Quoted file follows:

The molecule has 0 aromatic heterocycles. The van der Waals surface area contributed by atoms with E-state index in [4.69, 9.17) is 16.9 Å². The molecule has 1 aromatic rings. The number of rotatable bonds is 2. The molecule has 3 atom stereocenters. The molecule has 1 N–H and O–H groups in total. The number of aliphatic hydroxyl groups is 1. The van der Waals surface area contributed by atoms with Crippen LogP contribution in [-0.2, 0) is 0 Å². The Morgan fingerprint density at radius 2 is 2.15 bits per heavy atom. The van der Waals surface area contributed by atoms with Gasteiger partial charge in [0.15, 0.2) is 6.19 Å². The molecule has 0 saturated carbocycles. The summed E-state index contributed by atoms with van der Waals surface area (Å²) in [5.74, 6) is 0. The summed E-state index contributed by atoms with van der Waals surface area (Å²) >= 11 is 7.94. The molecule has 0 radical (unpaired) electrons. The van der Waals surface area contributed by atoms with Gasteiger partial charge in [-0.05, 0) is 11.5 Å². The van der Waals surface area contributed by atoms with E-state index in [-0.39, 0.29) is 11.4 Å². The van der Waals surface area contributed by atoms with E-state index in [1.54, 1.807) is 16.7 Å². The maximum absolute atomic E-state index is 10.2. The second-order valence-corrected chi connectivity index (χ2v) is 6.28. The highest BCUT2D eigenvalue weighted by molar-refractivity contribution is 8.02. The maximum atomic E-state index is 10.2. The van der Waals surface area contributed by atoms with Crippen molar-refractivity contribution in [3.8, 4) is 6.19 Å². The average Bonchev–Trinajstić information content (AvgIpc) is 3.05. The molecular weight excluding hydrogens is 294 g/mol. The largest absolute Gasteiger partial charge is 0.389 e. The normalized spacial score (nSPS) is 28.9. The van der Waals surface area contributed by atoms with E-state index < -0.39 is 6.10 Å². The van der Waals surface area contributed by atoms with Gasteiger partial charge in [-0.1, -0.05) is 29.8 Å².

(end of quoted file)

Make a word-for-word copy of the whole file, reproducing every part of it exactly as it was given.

The molecule has 0 aromatic heterocycles. The van der Waals surface area contributed by atoms with E-state index in [4.69, 9.17) is 16.9 Å². The molecule has 1 aromatic rings. The number of rotatable bonds is 2. The molecule has 3 atom stereocenters. The molecule has 1 N–H and O–H groups in total. The number of aliphatic hydroxyl groups is 1. The van der Waals surface area contributed by atoms with Crippen LogP contribution in [-0.2, 0) is 0 Å². The Morgan fingerprint density at radius 2 is 2.15 bits per heavy atom. The van der Waals surface area contributed by atoms with Gasteiger partial charge in [0.15, 0.2) is 6.19 Å². The molecule has 0 saturated carbocycles. The summed E-state index contributed by atoms with van der Waals surface area (Å²) in [5.74, 6) is 0. The summed E-state index contributed by atoms with van der Waals surface area (Å²) >= 11 is 7.94. The molecule has 0 radical (unpaired) electrons. The van der Waals surface area contributed by atoms with Gasteiger partial charge in [-0.05, 0) is 11.5 Å². The van der Waals surface area contributed by atoms with E-state index in [-0.39, 0.29) is 11.4 Å². The van der Waals surface area contributed by atoms with E-state index in [1.54, 1.807) is 16.7 Å². The maximum absolute atomic E-state index is 10.2. The second-order valence-corrected chi connectivity index (χ2v) is 6.28. The highest BCUT2D eigenvalue weighted by molar-refractivity contribution is 8.02. The maximum atomic E-state index is 10.2. The van der Waals surface area contributed by atoms with Crippen molar-refractivity contribution in [3.8, 4) is 6.19 Å². The average Bonchev–Trinajstić information content (AvgIpc) is 3.05. The molecular weight excluding hydrogens is 294 g/mol. The largest absolute Gasteiger partial charge is 0.389 e. The normalized spacial score (nSPS) is 28.9. The van der Waals surface area contributed by atoms with E-state index < -0.39 is 6.10 Å². The van der Waals surface area contributed by atoms with Gasteiger partial charge in [-0.1, -0.05) is 29.8 Å².